Let $(X,\|\cdot\|_X)$ and $(Y,\|\cdot\|_Y)$ be Banach spaces. Denote $T:X \rightarrow Y$ as an onto linear isometry.

For a convex subset $C$ of $X,$ we say that $x \in C$ is an extreme point of $C$ if for any $x^{\prime},x^{\prime \prime} \in C$ and any $0 < t < 1$ with $$x = tx^{\prime} + (1-t)x^{\prime \prime},$$ we must have $x = x^{\prime} = x^{\prime \prime}.$

Question: $x$ is an extreme point of a unit ball in $X$ if and only if $T(x)$ is an extreme point of unit ball in $Y$.

My attempt:

Clearly unit ball is convex, so the question makes sense.

Suppose that $x$ is an extreme point of unit ball $B_X$ in $X.$ Observe that $T$ is surjective from unit ball $B_X$ in $X$ to unit ball $B_Y$ in $Y.$ Suppose that for any $T(y), T(z) \in B_Y$ where $y,z \in B_X$ and $0 < t < 1$ with $$T(x) = tT(y) + (1-t) T(z).$$ Since $T$ is linear, we have $$T(x) = T(ty + (1-t)z).$$ Since an isometry is injective, in particular, it is injective on unit ball, so we have $$x = ty+(1-t)z.$$ Since $x$ is an extreme point of $B_X,$ we have $$x = y = z.$$ Therefore, $T(x) = T(y) = T(z).$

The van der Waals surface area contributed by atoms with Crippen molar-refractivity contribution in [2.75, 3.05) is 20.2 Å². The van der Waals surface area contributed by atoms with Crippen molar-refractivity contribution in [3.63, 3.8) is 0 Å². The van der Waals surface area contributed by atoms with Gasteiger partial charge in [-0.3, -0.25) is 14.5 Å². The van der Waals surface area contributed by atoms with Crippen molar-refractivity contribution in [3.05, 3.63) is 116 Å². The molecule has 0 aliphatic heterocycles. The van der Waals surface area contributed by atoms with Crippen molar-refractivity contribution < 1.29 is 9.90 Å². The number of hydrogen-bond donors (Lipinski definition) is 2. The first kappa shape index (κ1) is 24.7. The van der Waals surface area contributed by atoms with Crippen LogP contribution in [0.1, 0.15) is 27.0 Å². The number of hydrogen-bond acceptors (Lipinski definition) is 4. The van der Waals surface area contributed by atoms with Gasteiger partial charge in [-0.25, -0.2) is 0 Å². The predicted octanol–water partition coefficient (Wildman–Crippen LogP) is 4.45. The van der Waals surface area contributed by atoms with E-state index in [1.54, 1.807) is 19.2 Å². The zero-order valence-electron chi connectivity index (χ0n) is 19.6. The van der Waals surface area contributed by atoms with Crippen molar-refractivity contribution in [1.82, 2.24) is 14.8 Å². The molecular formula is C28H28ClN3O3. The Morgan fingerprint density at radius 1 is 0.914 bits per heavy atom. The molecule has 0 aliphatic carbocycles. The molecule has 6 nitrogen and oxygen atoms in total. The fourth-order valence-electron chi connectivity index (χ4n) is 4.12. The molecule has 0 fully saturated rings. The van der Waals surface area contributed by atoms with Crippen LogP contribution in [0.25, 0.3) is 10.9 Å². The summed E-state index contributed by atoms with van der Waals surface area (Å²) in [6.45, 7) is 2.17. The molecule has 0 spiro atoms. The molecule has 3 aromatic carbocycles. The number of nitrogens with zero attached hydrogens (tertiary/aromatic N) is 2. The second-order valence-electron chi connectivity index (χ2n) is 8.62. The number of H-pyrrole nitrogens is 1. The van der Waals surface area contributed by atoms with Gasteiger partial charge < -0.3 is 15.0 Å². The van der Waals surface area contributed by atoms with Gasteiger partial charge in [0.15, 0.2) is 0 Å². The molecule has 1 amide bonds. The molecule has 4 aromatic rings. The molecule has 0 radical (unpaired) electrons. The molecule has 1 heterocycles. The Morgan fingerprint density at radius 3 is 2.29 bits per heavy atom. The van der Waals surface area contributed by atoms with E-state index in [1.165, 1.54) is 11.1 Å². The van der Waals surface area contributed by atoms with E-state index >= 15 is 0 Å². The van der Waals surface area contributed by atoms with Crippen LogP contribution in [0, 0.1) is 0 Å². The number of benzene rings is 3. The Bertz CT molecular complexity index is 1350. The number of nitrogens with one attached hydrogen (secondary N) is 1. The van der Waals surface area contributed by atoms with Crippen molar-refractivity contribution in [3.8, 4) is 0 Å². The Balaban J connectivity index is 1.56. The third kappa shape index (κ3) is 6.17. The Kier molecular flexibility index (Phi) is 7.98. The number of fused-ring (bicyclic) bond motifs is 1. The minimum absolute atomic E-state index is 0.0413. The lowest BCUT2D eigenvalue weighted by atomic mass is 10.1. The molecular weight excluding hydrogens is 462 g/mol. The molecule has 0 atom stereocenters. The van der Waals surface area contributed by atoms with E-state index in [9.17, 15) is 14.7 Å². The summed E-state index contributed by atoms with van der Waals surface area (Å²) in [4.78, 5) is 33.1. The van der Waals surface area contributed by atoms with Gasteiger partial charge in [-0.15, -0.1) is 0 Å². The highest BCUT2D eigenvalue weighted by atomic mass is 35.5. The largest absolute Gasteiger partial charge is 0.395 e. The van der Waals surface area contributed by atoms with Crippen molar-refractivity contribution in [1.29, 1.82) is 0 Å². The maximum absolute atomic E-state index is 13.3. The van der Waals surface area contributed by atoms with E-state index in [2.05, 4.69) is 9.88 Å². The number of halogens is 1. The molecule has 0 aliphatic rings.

Since $T$ is onto and isometry, it is a bijection, thus $T^{-1}$ exists. One can show easily that $T^{-1}$ is an isometry.

I think the converse can be shown similarly as above.

Is my proof correct?

  • $\begingroup$ Everything looks alright. $\endgroup$ – Aweygan Jul 7 '17 at 18:42
  • $\begingroup$ As you mentioned, the inverse function of $T$ is also a linear isometric isomorphism, so proving one direction proves both, and there is no additional work for a "converse." $\endgroup$ – Jonas Meyer Jul 8 '17 at 0:25

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